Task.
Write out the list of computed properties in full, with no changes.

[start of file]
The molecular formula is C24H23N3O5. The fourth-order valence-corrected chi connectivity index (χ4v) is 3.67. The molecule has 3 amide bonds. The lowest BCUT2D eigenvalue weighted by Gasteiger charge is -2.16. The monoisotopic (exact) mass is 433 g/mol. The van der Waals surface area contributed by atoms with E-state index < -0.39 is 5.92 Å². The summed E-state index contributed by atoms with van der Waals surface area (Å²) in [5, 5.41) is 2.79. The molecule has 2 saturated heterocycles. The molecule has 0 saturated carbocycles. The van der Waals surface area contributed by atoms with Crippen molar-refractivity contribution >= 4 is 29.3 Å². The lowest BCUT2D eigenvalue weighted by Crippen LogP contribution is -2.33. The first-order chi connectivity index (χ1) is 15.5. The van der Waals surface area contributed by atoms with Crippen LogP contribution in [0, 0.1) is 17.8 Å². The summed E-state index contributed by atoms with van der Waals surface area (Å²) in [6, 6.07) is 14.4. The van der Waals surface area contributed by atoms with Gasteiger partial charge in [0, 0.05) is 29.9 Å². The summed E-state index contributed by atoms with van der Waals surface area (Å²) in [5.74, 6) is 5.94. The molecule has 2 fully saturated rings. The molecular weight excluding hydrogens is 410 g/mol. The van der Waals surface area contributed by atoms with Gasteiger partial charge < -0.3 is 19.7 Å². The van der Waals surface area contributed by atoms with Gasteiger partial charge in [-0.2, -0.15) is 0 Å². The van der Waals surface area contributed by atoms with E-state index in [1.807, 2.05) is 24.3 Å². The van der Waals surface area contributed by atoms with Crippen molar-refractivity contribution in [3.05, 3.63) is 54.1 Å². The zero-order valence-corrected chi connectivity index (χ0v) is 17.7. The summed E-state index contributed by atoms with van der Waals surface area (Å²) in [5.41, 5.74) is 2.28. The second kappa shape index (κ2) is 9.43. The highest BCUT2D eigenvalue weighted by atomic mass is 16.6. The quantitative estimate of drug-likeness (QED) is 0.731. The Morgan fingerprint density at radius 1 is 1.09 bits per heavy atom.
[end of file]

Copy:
The molecular formula is C24H23N3O5. The fourth-order valence-corrected chi connectivity index (χ4v) is 3.67. The molecule has 3 amide bonds. The lowest BCUT2D eigenvalue weighted by Gasteiger charge is -2.16. The monoisotopic (exact) mass is 433 g/mol. The van der Waals surface area contributed by atoms with E-state index < -0.39 is 5.92 Å². The summed E-state index contributed by atoms with van der Waals surface area (Å²) in [5, 5.41) is 2.79. The molecule has 2 saturated heterocycles. The molecule has 0 saturated carbocycles. The van der Waals surface area contributed by atoms with Crippen molar-refractivity contribution >= 4 is 29.3 Å². The lowest BCUT2D eigenvalue weighted by Crippen LogP contribution is -2.33. The first-order chi connectivity index (χ1) is 15.5. The van der Waals surface area contributed by atoms with Crippen LogP contribution in [0, 0.1) is 17.8 Å². The summed E-state index contributed by atoms with van der Waals surface area (Å²) in [6, 6.07) is 14.4. The van der Waals surface area contributed by atoms with Gasteiger partial charge in [0, 0.05) is 29.9 Å². The summed E-state index contributed by atoms with van der Waals surface area (Å²) in [5.74, 6) is 5.94. The molecule has 2 fully saturated rings. The molecular weight excluding hydrogens is 410 g/mol. The van der Waals surface area contributed by atoms with Gasteiger partial charge < -0.3 is 19.7 Å². The van der Waals surface area contributed by atoms with Gasteiger partial charge in [-0.2, -0.15) is 0 Å². The van der Waals surface area contributed by atoms with E-state index in [1.807, 2.05) is 24.3 Å². The van der Waals surface area contributed by atoms with Crippen molar-refractivity contribution in [3.05, 3.63) is 54.1 Å². The zero-order valence-corrected chi connectivity index (χ0v) is 17.7. The summed E-state index contributed by atoms with van der Waals surface area (Å²) in [5.41, 5.74) is 2.28. The second kappa shape index (κ2) is 9.43. The highest BCUT2D eigenvalue weighted by atomic mass is 16.6. The quantitative estimate of drug-likeness (QED) is 0.731. The Morgan fingerprint density at radius 1 is 1.09 bits per heavy atom.